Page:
OBJECTIVE. The objective of our study was to determine the timing and frequency of symptomatic hepatic artery thrombosis in an adult orthotopic liver transplant population, the sensitivity of Doppler sonography for this diagnosis, and the clinical and sonography outcomes in this population. MATERIALS AND METHODS. The subjects included all adult recipients with orthotopic liver transplants during a 10.5-year period. A retrospective review of all cases of hepatic artery thrombosis detected on angiography or at surgery was correlated with sonography findings at diagnosis. Clinical and sonography outcomes were recorded. Patients were divided into early (< 1 week) and late hepatic artery thrombosis groups. Hepatic artery thrombosis was considered primary or secondary due to treatment of other hepatic artery complications. RESULTS. Of 522 transplants, 25 (4.8%) developed hepatic artery thrombosis that was primary in 18 (3.5%), with five early (1.0%) and 13 late (2.5%), and secondary in seven (1.3%). Sensitivities of sonography compared with angiography were 100% for detection of early hepatic artery thrombosis and 72.7% for late hepatic artery thrombosis. Seventeen patients (68%) with an episode of hepatic artery thrombosis are currently alive, 11 of whom have irreversible hepatic artery thrombosis; in 10 of the 11 cases, sonography showed that collateral arterial flow had developed. The mean survival was 51.4 months in the patients with irreversible hepatic artery thrombosis, eight of whom had documented biliary or septic complications (or both). CONCLUSION. Hepatic artery thrombosis is uncommon after liver transplantation in adults. Sonography is extremely sensitive for the detection of hepatic artery thrombosis in symptomatic patients during the immediate postoperative period. Sonography becomes less sensitive as the interval between transplantation and diagnosis of hepatic artery thrombosis increases due to collateral arterial flow. Patients with irreversible hepatic artery thrombosis typically develop interval arterial collaterals that can be seen on sonography. Biliary and septic complications are common but usually are self-limited.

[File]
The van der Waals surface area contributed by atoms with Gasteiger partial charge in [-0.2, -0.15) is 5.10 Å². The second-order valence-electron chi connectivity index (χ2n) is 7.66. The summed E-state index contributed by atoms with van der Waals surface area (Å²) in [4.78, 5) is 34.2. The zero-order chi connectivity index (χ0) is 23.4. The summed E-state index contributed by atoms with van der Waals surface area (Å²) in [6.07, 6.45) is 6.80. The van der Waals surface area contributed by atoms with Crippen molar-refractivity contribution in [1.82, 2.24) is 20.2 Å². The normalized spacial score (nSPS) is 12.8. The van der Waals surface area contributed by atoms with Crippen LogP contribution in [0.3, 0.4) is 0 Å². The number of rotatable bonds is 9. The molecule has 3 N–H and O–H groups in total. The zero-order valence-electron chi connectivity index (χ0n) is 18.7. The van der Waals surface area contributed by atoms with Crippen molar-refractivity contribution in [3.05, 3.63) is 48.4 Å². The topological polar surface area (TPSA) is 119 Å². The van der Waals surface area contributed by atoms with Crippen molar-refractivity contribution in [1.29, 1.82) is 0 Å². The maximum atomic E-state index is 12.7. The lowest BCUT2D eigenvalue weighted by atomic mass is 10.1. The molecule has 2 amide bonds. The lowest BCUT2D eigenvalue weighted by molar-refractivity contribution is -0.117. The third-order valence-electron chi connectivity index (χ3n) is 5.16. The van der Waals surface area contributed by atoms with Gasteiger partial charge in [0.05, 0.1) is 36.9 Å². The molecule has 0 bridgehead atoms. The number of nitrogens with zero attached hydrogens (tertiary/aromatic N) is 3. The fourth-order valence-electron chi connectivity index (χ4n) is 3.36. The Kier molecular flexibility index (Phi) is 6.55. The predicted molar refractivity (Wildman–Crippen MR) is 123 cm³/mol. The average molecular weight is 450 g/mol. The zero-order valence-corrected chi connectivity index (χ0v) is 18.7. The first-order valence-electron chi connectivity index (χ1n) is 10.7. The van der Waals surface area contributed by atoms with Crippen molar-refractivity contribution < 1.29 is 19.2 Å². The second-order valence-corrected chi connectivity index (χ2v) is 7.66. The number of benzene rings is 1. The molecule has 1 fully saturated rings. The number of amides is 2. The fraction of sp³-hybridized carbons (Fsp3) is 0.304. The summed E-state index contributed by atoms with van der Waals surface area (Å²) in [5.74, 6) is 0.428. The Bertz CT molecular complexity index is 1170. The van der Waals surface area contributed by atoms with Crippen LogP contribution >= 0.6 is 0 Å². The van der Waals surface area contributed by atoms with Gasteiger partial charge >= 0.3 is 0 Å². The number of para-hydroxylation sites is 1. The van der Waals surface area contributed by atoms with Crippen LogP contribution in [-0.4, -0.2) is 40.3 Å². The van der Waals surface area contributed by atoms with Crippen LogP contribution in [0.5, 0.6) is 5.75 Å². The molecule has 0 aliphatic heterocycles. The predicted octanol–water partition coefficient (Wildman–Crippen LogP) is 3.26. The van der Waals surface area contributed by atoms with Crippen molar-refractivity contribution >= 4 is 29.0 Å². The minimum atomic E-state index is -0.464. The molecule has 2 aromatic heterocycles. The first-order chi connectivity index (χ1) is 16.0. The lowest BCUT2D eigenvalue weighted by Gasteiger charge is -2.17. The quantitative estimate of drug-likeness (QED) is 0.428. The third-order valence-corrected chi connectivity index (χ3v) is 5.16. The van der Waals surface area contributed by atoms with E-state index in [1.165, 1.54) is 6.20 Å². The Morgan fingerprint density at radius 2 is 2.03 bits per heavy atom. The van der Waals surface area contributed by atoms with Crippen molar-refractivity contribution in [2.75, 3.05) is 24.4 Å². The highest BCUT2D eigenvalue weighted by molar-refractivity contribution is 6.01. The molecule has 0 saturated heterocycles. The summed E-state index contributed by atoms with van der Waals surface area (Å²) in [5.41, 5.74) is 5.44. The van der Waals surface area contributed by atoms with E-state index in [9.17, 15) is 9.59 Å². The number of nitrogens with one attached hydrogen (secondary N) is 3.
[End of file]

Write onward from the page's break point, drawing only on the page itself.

All Science Journal Classification (ASJC) codes
- Radiology Nuclear Medicine and imaging